Aside from the interesting discussion of translation and the structure of Hebrew poetry, I was captivated by what Robinson had to say about the writers of the Bible:
They feel weakness and you feel the burden of their humanity in something that is nevertheless received as being a sacred testimony. You know, I mean, it seems to me that that's one of the most poignant and powerful things about scripture--that it situates the testimony of the sacred in fallible human voices, which are only extraordinary, only more beautiful, because you sense the frailty. The frailty's insisted upon. And here we have this enormous disproportion between the grandeur of God that's reported in the psalm and the sense of the presumed triviality of the human person, the human perceiver of these stars, and so on. You know, the psalm says, You crowned human beings; you gave them the glory that they have and, therefore, even though it is, in a sense, secondary to what they are, it is also utterly real, you know. There's just an extraordinary complexity of the human presence, the human testimony in a sacred literature. It's very, very remarkable.On Sunday night when we heard that Chávez was sending troops to our border, lines from Psalm 27 that I had memorized as a child ran through my head. Here they are in Alter's translation:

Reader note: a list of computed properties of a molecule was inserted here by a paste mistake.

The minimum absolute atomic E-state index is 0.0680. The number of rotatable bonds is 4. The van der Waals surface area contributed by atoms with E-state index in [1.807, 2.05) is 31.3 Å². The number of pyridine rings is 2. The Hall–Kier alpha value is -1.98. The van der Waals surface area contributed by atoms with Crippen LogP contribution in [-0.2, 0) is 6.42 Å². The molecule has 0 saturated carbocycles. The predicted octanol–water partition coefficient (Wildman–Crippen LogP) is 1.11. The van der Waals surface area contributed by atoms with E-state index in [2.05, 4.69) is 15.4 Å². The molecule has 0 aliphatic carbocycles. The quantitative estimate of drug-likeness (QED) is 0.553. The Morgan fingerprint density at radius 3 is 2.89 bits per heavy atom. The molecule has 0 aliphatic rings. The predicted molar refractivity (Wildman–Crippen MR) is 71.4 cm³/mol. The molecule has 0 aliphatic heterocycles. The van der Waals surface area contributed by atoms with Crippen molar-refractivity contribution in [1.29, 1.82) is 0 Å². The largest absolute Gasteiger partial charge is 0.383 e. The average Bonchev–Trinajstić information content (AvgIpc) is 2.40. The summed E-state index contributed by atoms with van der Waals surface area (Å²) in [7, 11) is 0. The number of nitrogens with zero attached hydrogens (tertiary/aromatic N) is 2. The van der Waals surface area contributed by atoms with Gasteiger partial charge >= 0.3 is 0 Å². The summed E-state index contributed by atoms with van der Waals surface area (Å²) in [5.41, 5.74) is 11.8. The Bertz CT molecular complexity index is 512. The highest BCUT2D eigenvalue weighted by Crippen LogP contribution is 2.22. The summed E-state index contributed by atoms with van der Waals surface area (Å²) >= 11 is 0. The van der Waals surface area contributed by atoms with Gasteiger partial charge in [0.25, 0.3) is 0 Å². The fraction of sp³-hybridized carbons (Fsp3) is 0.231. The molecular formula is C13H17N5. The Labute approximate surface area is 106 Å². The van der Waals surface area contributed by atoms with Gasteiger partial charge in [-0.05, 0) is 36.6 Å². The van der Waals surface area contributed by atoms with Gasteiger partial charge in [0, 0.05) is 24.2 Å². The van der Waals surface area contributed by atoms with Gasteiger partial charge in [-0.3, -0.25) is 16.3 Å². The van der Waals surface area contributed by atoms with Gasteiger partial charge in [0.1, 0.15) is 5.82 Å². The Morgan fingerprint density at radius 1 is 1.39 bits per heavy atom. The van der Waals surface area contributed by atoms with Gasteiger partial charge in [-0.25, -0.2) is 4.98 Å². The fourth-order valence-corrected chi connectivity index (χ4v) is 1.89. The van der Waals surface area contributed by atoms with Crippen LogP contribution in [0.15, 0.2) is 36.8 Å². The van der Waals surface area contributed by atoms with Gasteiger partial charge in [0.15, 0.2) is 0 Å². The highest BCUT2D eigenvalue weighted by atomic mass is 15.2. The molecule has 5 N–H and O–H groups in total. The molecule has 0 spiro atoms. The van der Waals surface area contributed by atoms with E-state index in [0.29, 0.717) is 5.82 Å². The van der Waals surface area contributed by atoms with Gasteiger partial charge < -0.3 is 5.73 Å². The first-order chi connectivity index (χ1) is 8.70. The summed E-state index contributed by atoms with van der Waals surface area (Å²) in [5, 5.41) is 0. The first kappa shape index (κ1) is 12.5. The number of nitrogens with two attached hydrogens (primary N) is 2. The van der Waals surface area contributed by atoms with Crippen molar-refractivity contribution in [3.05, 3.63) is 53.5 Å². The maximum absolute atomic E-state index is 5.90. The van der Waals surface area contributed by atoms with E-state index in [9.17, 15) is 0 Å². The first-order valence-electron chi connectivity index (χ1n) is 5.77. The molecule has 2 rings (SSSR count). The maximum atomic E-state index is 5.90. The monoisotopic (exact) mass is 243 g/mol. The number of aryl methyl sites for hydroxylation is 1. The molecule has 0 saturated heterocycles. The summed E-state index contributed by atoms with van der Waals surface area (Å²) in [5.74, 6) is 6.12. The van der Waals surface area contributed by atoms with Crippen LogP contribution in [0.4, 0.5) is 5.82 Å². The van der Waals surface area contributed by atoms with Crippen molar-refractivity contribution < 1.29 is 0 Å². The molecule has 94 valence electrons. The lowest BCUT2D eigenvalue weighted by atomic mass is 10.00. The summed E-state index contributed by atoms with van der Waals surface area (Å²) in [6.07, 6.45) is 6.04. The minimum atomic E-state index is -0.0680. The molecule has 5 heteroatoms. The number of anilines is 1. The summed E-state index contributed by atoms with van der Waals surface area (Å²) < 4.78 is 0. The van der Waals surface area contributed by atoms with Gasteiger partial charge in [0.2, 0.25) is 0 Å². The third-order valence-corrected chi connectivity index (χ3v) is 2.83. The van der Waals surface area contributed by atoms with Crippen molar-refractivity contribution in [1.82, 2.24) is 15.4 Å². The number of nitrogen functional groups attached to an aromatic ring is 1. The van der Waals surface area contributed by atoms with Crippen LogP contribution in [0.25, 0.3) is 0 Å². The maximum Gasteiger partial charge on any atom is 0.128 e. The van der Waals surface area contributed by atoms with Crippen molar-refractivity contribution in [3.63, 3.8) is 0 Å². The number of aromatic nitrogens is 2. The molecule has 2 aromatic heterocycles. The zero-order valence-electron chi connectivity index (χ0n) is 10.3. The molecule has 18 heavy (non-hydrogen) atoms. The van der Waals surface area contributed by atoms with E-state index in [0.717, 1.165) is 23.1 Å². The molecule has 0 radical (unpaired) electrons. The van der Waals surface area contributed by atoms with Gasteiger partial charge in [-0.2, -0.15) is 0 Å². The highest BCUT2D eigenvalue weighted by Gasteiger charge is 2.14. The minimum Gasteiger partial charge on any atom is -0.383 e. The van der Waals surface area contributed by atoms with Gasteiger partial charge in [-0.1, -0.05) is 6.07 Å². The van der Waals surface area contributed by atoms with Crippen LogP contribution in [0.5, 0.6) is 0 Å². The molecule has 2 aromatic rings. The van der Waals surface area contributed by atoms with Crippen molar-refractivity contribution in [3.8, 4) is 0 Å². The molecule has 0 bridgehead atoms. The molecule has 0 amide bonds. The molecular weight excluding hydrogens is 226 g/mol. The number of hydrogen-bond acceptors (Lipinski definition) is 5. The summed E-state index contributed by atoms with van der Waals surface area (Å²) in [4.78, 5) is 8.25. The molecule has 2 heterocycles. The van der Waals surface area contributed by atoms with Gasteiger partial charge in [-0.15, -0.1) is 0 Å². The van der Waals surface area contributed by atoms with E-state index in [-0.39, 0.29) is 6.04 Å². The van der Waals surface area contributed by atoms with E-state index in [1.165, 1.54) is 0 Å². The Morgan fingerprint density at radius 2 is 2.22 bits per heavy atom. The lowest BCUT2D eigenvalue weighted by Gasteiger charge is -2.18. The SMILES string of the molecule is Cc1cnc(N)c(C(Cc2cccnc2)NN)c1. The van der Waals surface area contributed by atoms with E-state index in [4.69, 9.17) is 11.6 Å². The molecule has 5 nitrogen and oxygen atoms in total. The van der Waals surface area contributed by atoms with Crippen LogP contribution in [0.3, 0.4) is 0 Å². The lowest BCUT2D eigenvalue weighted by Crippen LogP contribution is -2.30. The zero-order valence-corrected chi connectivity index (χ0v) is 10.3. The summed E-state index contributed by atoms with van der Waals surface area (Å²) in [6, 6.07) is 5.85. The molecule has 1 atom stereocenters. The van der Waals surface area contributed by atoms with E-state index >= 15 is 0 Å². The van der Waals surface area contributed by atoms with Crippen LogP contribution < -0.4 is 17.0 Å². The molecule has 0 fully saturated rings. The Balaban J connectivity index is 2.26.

Though a camp is marshaled against me,(via ReadySteadyBlog)
my heart shall not fear.
Though battle is roused against me,
nonetheless do I trust.